In this sense, numbers and data that can be used for the purpose of social control are especially valuable. As such, most of the systematically measured ‘regularities’ that became ‘law-like’ in 18th century Europe were those that were ‘first perceived in connection with deviancy: suicide, crime, vagrancy, madness, prostitution, disease’ (p.3). The question then became, ‘What other human choices might display regularities?’ (p.41). Moreover, how could measurement of these phenomena be used to construct what Hacking calls ‘the sweet despotism of reason’ (p.42). By the 19thcentury statistics had become ‘state oriented and intended to give the state its means of direction and control’. Statistics were no longer published and instead became a source of state power and control.
ii) Statistical fatalism
Related to the notion of ‘making up people’ is the idea of ‘statistical fatalism’, which is in many ways a precursor to predictive analytics. Once regularities in populations can be deduced, then particular behaviours and actions appear predetermined or inevitable. For example, if a person is abused as a child then the probability that they will become an abuser as an adult is much greater. In this sense, the statistics become self-actuating to particular groups. As Hacking explains, statistical fatalism is not only achieved through crime statistics, but also a ‘technology of distribution’ (p.117) – i.e. the more complex social processes through which sensitive information about particular groups are disseminated. Once a statistical law is applied to a group of people ‘then the freedom of individuals in that group was constrained’ (p.121). Hacking reasons that as it is the state that has collected the numbers and defined the categories and classification for deviance and crime, then the state comes to play a role in what kind of person one is.
iii) The ideological power of ‘normal’
In the latter chapters of the book, Hacking discusses how statistical reasoning inevitably led to the construction of ‘norms’ against which human behaviours were understood. Previously, theorists might have used the more open and ambiguous term ‘human nature’ (p.161), however, statistics also gave rise to the notion that human behaviour could be either ‘normal’ or ‘pathological’. Normality was not only used to describe behaviours and medical conditions but took on greater ideological power when it was moved to the social and political spheres. For example, normal became not only an ‘existing average’ but also the ‘figure of perfection to which we may progress’ (p.168). In this way, the idea that there is (or should be) a norm, pushes individuals toward a particular destiny. Hackings explains this why ‘the benign and sterile-sounding word “normal” has become one of the most powerful ideological tools of the twentieth century’ (p.169).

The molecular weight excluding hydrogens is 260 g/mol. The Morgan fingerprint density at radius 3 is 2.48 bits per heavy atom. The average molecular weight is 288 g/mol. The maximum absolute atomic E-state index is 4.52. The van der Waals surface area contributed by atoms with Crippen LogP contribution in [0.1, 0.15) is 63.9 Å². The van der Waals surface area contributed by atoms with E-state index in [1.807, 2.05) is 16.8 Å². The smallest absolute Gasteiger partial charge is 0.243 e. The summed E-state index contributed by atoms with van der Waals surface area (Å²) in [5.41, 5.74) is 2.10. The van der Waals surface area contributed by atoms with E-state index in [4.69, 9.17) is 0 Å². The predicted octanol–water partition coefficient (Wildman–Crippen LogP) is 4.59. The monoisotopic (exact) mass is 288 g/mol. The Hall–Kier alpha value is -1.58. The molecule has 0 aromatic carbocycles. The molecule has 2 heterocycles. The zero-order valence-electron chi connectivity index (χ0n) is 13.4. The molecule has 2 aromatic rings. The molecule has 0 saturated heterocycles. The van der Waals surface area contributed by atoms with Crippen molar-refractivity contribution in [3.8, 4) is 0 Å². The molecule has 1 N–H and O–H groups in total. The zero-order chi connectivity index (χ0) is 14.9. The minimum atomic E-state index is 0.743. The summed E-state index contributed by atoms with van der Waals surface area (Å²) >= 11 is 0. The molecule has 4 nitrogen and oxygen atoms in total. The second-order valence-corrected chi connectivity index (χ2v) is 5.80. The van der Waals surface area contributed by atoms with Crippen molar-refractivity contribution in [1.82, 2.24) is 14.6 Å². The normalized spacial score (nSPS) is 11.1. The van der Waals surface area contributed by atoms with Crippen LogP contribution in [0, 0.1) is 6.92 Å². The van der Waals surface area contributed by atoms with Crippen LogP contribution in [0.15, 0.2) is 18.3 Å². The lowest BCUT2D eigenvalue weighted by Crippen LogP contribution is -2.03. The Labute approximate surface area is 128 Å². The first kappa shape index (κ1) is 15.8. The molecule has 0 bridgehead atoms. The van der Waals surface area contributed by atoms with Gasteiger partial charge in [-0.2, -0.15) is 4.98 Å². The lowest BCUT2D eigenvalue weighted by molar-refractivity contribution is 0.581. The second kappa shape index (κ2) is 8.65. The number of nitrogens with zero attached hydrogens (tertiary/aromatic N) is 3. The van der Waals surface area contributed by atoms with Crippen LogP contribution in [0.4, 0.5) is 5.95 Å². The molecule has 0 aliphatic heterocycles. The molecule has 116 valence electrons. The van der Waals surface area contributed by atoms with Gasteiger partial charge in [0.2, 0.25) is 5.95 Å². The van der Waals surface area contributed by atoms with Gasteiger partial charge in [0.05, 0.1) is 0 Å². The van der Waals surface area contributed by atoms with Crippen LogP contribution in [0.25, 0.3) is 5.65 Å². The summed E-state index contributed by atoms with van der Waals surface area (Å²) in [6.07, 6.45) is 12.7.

One particular quote used by Hacking to describe Prussia in the 19thcentury has relevance to many data issues evident in schools today. Hacking describes the Prussian use of statistics as ‘descriptive’, leading to a situation in which ‘bureaucratic efficiency was combined with mathematical naivete’ (p.25). Indeed, copious amounts of data collection and processing in schools is often driven by bureaucratic compliance, even though the numbers and mathematics underpinning these processes are weak. The focus of statistical reasoning, Hacking reminds us, is the appearance of efficiency and productivity, rather than the social or natural phenomena these numbers represent.
It is impossible to capture the sheer breadth of scholarship in a book like the Taming of Chance. However, this blog post has attempted to identify three key ideas that might be helpful in organising our thinking about numbers and statistics in the more mundane setting of the school. Hacking’s work draws our attention to the ontological and epistemological power inherent in statistical reasoning and also helps us to understand just why it is so very difficult to encourage people to think differently when it comes to data. Data fatalism and normalcy are clearly key tenets of our current turn to digital data across contemporary society. The notion of ‘making up’ people has clear parallels with our current concerns over ‘data subjects’ and data doubles. In all these ways, then, Hacking reminds us that developing people’s ‘data imaginations’ requires unravelling a way of reasoning that is embedded in everyday life – from state bureaucracies to social media platforms.